CREDITS

Writer, Jeff Parker; artist, Declan Shalvey; colorists, Frank Martin and Fabio d’Aurea; letterer, Albert Deschesne; editors, Rachel Pinnelas and Bill Rosemann; publisher, Marvel Comics.

Thunderbolts 147 (October 2010)

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Poor Parker… they stuck him with an Avengers Academy crossover. It’s set up like a “scared straight” thing for superheroes and it’s an idiotic idea. The story shows all the reasons it’s totally unbelievable anyone would willy-nilly stroll around the Raft.

And having Hank Pym as a tour guide doesn’t sound safe.

Parker uses John Walker’s situational report as the narration and it kind of works… Parker can’t do the badass Luke Cage scenes though. He has one here and it flops.

The cliffhanger gets a quick resolution (at least it feels quick) and there’s some hints Crossbones will be in for some trouble soon. But the Thunderbolts really aren’t part of this issue after that resolution. Instead, it’s Luke and Walker. Maybe one other guy, but I don’t even remember who… Juggernaut?

It’s like Parker surrendered the issue to the crossover without even trying to make it work.

CREDITS

Writer, Jeff Parker; artist, Kev Walker; colorist, Frank Martin; letterer, Albert Deschesne; editors, Rachel Pinnelas and Bill Rosemann; publisher, Marvel Comics.

Thunderbolts 146 (September 2010)

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Once again with the Walker art… he does fine during the battle scene, but when he’s doing anything else, it’s absolutely rancid. I’m not sure why, but during regular scenes, he draws Luke as mildly deformed, like one of the Un-Men.

This issue again has the Thunderbolts fighting monsters. I wasn’t aware they were the Ghostbusters of the Marvel Universe, but so far… it seems like it. Probably because putting them up again human villains, one might have to consider Crossbones is a neo-Nazi. It makes it a little hard to believe he’s taking orders from Luke Cage. I guess the Marvel Universe is post-racial.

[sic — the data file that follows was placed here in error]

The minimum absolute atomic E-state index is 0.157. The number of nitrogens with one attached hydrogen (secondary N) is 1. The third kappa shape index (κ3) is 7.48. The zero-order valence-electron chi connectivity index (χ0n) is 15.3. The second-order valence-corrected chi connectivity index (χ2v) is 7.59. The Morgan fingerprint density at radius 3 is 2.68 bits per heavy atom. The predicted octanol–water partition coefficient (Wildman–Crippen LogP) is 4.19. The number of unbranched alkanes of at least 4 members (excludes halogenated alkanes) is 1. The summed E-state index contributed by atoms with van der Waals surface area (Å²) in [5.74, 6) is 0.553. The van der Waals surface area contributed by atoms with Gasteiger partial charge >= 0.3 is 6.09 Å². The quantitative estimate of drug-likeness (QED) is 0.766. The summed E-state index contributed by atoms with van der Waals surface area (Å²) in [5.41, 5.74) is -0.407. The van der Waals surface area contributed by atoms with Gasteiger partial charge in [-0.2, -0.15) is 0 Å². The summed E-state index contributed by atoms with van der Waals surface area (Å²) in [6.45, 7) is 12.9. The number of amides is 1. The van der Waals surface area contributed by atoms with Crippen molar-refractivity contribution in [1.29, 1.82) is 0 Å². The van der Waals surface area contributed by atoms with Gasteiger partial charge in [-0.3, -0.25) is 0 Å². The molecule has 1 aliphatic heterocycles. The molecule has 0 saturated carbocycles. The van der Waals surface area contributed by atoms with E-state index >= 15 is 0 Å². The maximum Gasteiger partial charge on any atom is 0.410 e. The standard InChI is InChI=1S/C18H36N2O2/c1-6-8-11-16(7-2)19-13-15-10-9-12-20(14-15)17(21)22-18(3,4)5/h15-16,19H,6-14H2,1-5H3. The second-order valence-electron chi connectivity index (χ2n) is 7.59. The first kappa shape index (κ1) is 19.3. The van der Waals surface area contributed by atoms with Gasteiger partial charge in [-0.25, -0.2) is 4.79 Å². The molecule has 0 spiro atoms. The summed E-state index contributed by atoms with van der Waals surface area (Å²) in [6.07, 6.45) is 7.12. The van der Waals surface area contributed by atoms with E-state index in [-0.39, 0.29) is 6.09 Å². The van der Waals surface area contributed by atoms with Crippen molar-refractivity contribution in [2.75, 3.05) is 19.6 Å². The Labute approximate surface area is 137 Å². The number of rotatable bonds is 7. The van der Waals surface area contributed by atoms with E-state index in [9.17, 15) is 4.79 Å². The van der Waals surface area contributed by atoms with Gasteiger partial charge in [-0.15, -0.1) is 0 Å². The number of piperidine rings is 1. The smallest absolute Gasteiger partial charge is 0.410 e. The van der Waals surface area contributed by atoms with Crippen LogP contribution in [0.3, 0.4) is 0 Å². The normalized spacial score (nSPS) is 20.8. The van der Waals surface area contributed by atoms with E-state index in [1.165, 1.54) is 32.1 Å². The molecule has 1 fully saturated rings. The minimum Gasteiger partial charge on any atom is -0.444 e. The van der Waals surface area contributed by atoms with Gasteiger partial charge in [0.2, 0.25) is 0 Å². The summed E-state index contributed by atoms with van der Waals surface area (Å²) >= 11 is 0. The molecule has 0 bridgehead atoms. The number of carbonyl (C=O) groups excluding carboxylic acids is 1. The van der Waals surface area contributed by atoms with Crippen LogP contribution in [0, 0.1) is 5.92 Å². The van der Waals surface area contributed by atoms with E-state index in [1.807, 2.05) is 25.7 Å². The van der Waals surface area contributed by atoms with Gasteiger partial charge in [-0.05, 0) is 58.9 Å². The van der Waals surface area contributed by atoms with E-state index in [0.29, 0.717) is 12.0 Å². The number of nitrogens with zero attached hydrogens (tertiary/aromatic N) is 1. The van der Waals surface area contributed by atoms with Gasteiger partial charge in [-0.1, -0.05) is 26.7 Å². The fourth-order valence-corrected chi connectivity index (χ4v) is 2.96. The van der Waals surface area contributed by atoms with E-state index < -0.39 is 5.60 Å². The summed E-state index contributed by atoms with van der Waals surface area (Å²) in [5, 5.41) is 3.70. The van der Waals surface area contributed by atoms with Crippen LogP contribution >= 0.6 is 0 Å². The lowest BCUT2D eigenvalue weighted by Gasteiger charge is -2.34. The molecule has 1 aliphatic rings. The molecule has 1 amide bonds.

Parker does all right—the fight scene is better than the rest of the book. It often reads like Man-Thing is the only character Parker really enjoys writing. Maybe if it were a MAX title (it should be), it’d be better.

CREDITS

Writer, Jeff Parker; artist, Kev Walker; colorist, Frank Martin; letterer, Albert Deschesne; editors, Rachel Pinnelas and Bill Rosemann; publisher, Marvel Comics.

Thunderbolts 145 (August 2010)

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Okay, Parker’s getting the series on course here. It’s not perfect—Thunderbolts is still kind of a stupid idea (doesn’t DC have their own Thunderbolts series now too—or is it Suicide Squad again, which Thunderbolts ripped off)—but it’s a lot better.

Walker continues to annoy, at least until they get to the big action sequence in the second half and then he’s an asset. Just two pages before, during the briefing, he’s weak on talking heads. And when he has John Walker (U.S. Agent) show up as Luke’s supervisor… wow, does Walker draw buff blond guys bad (he drew Steve Rogers identically in the first issue).

The previous issue’s cliffhanger turns out to be a stupid ruse; if they’d just done a double-sized issue, combining this one and the previous, it’d have started the arc out on good footing. Instead, this issue feels Parker’s playing catch-up.

CREDITS